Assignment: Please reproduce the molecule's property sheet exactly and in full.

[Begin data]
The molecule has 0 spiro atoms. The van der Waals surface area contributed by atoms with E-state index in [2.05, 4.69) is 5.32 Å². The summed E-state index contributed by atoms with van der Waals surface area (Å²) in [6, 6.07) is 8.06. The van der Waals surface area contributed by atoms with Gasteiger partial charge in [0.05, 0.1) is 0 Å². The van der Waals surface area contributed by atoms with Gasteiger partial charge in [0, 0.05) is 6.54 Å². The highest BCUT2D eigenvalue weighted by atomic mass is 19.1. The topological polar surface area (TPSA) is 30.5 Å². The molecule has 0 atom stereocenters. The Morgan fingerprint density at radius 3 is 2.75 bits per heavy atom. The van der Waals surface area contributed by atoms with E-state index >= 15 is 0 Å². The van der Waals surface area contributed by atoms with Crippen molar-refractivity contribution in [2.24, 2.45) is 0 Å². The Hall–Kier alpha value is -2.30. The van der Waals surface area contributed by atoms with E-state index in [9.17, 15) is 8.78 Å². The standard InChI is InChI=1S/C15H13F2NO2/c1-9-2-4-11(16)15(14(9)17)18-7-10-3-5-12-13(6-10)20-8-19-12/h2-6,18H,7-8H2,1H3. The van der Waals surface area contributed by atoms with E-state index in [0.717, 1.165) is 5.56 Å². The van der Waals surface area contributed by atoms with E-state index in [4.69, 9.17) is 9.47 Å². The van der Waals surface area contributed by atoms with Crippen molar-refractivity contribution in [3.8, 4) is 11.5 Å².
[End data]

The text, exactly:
The molecule has 0 spiro atoms. The van der Waals surface area contributed by atoms with E-state index in [2.05, 4.69) is 5.32 Å². The summed E-state index contributed by atoms with van der Waals surface area (Å²) in [6, 6.07) is 8.06. The van der Waals surface area contributed by atoms with Gasteiger partial charge in [0.05, 0.1) is 0 Å². The van der Waals surface area contributed by atoms with Gasteiger partial charge in [0, 0.05) is 6.54 Å². The highest BCUT2D eigenvalue weighted by atomic mass is 19.1. The topological polar surface area (TPSA) is 30.5 Å². The molecule has 0 atom stereocenters. The Morgan fingerprint density at radius 3 is 2.75 bits per heavy atom. The van der Waals surface area contributed by atoms with E-state index >= 15 is 0 Å². The van der Waals surface area contributed by atoms with Crippen molar-refractivity contribution in [2.24, 2.45) is 0 Å². The Hall–Kier alpha value is -2.30. The van der Waals surface area contributed by atoms with E-state index in [9.17, 15) is 8.78 Å². The standard InChI is InChI=1S/C15H13F2NO2/c1-9-2-4-11(16)15(14(9)17)18-7-10-3-5-12-13(6-10)20-8-19-12/h2-6,18H,7-8H2,1H3. The van der Waals surface area contributed by atoms with E-state index in [0.717, 1.165) is 5.56 Å². The van der Waals surface area contributed by atoms with E-state index in [4.69, 9.17) is 9.47 Å². The van der Waals surface area contributed by atoms with Crippen molar-refractivity contribution in [3.8, 4) is 11.5 Å².